The click of Mod­ernism

Pasatiempo - - Onstage This Week -

Julius Shul­man, who died last year at 98, was ar­guably the most sig­nif­i­cant pho­tog­ra­pher of ar­chi­tec­ture, ever. And if we’re talk­ing about the doc­u­men­ta­tion of the Case Study Houses and other shin­ing ex­am­ples of mid-cen­tury Amer­i­can Mod­ernism, he was sim­ply the best.

He made stylish build­ings look even more amaz­ing than they were, though ar­chi­tects didn’t al­ways like what he did. Richard Neu­tra, for ex­am­ple, was scan­dal­ized when Shul­man brought a lot of fur­ni­ture to his shoots. In the 2009 film Vis­ual Acous­tics: The Mod­ernism of Julius Shul­man, Judy McKee, the pho­tog­ra­pher’s daugh­ter, says, “My fa­ther would carry half of our house­hold fur­ni­ture around with him, which prob­a­bly gave Richard Neu­tra a heart at­tack when he saw him drive up with all these props, be­cause they would de­spoil his pure, pris­tine ar­chi­tec­ture. But my fa­ther wanted to make it look like peo­ple ac­tu­ally lived there.”

The Santa Fe chap­ter of the Amer­i­can In­sti­tute of Ar­chi­tects presents a screen­ing of Vis­ual Acous­tics at 6 p.m. on Fri­day, Nov. 26, at CCA Cine­math­eque. Eric Bricker’s doc­u­men­tary is nar­rated by Dustin Hoff­man. In­ter­vie­wees in­clude ar­chi­tect Pier­luigi Ser­raino, Neu­tra scholar Bar­bara Lam­precht, celebrity home­own­ers Tom Ford and Kelly Lynch, and Shul­man bi­og­ra­pher Joseph Rosa.

The movie be­gins with a brief, bouncy his­tory of Mod­ernist ar­chi­tec­ture, trac­ing the arcs of de­sign and ideas from Louis H. Sul­li­van to Frank Lloyd Wright, Le Cor­bus­ier, Neu­tra, and Mies van der Rohe. Shul­man had barely 10 years of ex­pe­ri­ence in 1945 when the Case Study House pro­gram, spon­sored by Arts & Ar­chi­tec­ture mag­a­zine, be­gan. The rev­o­lu­tion­ary pro­gram, con­ceived to of­fer much-needed and well-con­ceived hous­ing af­ter World War II, boasted de­signs by Charles and Ray Eames, J. R. Davidson, and other top ar­chi­tects of the day. It had its best ad­vo­cate in Shul­man. Prob­a­bly Shul­man’s most well-known im­age is of the dra­mat­i­cally can­tilevered, see-through Stahl House de­signed by Pierre Koenig — No. 22 in the Case Study pro­gram. Be­cause of such pho­to­graphs, Shul­man “was able to ef­fec­tively in­tro­duce an in­no­va­tive life­style to the Amer­i­can pub­lic,” Hoff­man tells view­ers.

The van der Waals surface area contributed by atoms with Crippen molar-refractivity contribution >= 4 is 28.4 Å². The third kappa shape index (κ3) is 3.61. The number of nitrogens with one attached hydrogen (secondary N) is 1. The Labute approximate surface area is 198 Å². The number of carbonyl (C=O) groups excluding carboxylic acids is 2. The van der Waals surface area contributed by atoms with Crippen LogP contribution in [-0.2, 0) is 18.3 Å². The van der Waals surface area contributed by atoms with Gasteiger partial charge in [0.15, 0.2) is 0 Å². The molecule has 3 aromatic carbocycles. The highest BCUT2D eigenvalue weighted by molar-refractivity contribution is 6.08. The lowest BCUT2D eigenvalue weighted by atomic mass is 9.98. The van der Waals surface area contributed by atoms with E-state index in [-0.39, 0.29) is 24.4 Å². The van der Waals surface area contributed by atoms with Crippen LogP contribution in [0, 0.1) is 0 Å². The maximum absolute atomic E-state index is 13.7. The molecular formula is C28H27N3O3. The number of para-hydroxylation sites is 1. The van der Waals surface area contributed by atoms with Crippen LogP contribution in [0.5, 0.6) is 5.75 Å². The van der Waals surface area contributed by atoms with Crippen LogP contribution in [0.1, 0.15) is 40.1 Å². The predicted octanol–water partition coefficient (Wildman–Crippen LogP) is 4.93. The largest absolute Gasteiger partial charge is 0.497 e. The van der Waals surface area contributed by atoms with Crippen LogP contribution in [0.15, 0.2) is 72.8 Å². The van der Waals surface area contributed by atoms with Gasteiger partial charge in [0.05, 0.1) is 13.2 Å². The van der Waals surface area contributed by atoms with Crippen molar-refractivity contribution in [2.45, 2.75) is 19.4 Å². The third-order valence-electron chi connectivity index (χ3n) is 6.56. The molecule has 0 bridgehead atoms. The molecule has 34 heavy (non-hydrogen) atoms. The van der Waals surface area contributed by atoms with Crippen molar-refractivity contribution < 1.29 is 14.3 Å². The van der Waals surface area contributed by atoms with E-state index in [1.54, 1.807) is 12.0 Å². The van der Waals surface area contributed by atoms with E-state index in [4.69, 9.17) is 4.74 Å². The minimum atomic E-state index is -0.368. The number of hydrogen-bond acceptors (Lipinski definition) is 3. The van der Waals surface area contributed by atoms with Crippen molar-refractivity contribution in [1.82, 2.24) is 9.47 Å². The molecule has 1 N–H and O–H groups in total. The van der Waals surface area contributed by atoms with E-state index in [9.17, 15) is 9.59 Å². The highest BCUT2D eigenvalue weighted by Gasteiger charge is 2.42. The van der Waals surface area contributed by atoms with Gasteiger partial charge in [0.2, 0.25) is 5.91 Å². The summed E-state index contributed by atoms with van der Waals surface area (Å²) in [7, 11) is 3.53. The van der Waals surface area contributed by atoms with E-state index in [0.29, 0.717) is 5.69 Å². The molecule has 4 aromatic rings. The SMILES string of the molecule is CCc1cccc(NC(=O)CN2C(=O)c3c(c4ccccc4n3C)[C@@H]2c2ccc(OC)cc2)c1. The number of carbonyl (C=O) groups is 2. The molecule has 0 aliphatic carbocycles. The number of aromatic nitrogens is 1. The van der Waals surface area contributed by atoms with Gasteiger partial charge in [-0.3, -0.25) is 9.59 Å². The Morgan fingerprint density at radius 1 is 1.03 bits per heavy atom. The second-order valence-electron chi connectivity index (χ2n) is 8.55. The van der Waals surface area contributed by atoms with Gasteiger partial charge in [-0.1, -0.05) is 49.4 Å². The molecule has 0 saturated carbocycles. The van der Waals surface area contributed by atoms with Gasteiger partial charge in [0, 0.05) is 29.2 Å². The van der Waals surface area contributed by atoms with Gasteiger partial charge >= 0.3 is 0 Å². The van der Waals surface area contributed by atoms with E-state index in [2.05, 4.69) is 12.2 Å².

Other stand­outs in Shul­man’s port­fo­lio are his im­ages of the Palm Springs house de­signed by Al­bert Frey, which he pho­tographed for Good House­keep­ing. The steel and glass box with a cor­ru­gated-metal roof is a gor­geous struc­ture by Frey, who was the first dis­ci­ple of Le Cor­bus­ier to build in the U.S. He and a few other ar­chi­tects de­vel­oped what Rosa calls “a liv­able mod­ern aes­thetic in the desert” at Palm Springs from the 1940s through the ’ 60s. One of the best ex­am­ples of this ar­chi­tec­tural aes­thetic pho­tographed by Shul­man is Neu­tra’s 1946 Kauf­mann Desert House. It’s an or­dered but ir­reg­u­lar as­sem­blage of vol­umes in glass, stone, and steel; the hor­i­zon­tal roof planes seem to float on trans­par­ent, glazed walls; and the in­te­ri­ors open onto pa­tios, a pool, and the desert.

Bricker’s film is pep­pered with Shul­man’s black-and-white im­ages of these houses. They punc­tu­ate the scenes with the talk­ing heads, the spots with Shul­man, and some jazzy, il­lus­tra­tion-type

Newspapers in English

Newspapers from USA

© PressReader. All rights reserved.